I had the worst case of this and I figured out what I did wrong. On my bandsaw the blade looked as though it was tracking co-planer or straight but wasn’t. I tightened the blade a touch and adjusted the blade to ride a little more forward on the top belt above the guide, adjust the guide bearings accordingly to the new blade location. Be careful about the blade location on the bottom pulley. Watch the fingers, these blades are sharp.

I bought a 2×4, 2×6 and 2×10 in 6’ lengths, cut them in 3’ sections and used these to observe what the saw is doing – cheaper than the good lumber.

I don’t know if this is your problem but it is a starting point.

-- David in Damascus, MD

View Nomad62's profile


726 posts in 2377 days

#7 posted 02-02-2011 07:01 PM

A friend of mine does custom mouldings and uses his saw to cut 1/8” strips from 6-8” wood often; to do such work he has blades made with carbide tips and adjusts it tight. Works like a charm. The blade does all the work, and a bandsaw is a hard tool to get to do hard work, so you need to cut no corners.

-- Power tools put us ahead of the monkeys

View jaydad17's profile


17 posts in 2792 days

#8 posted 02-02-2011 11:50 PM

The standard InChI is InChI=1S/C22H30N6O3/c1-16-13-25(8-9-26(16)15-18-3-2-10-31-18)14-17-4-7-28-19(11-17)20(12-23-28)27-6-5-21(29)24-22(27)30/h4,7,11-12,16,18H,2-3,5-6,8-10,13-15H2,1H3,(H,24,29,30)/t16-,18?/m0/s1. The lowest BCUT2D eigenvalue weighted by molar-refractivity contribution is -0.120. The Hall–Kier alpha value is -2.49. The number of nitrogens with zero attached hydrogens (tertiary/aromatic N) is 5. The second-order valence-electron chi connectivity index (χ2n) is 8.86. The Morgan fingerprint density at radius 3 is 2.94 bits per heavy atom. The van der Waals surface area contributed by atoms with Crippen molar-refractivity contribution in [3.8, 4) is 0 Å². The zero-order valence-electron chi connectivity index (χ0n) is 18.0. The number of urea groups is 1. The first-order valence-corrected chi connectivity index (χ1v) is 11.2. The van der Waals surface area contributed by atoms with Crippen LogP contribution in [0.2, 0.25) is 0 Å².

Once again thank you all so much! Time to go practice.

-- Jay NE Tennessee

View jaydad17's profile


17 posts in 2792 days

#9 posted 02-03-2011 12:16 AM

Ok I lied one more question is what tooth angle and tpi is best for resawing

-- Jay NE Tennessee

View patcollins's profile


1419 posts in 2284 days

#10 posted 02-03-2011 12:50 AM

I recently went to a woodworking show and watched a bandsaw clinic given by Alex Snodgrass. He suggested not centering the blade on the crown of the wheel but the gullets on the crown of the wheel that way the teeth of the blade are where the support is. To me this made perfect sense and his results could not be argued with.

View The_Dude's profile


13 posts in 2089 days

#11 posted 02-03-2011 12:58 AM

3 to 4 TPI.

Get a woodslicer blade from highland hardware and you get both. The TPI varies from 3 to 4 to reduce vibration due to harmonics. This will give you an excellent cut requiring little sanding.

-- To the man who only has a hammer in his toolkit, every problem looks like a nail.

View lilredweldingrod's profile


2495 posts in 2526 days

#12 posted 02-03-2011 04:56 AM

Jay, this is my setup for resawing. It is right on the money.

I use the Woodslicer from Highland as well. I also swapped out the 1/2 hp motor for a 2 hp 220V as well. It handles 6 inch oak like a dream.

View dbray45's profile


3147 posts in 2195 days

#13 posted 02-03-2011 02:33 PM

I have both Timber wolf and Wood Slicer blades. Once you figure the sweet spot in blade alighnment and adjustment, these two blades are very nice. I use the TW blade for heavier stock and cuts and use the WS blade for veneer and thin resawing.

One thing about the Woodslicer blade that I have noted – surprisingly. The variable teeth, although quieter have a tendency to pull the wood into the blade. This can make the wood pull down when you start the cut and when you get within 4” to the end of the cut, use a push stick. I can see where the blade could pull you into the blade with great ease.

-- David in Damascus, MD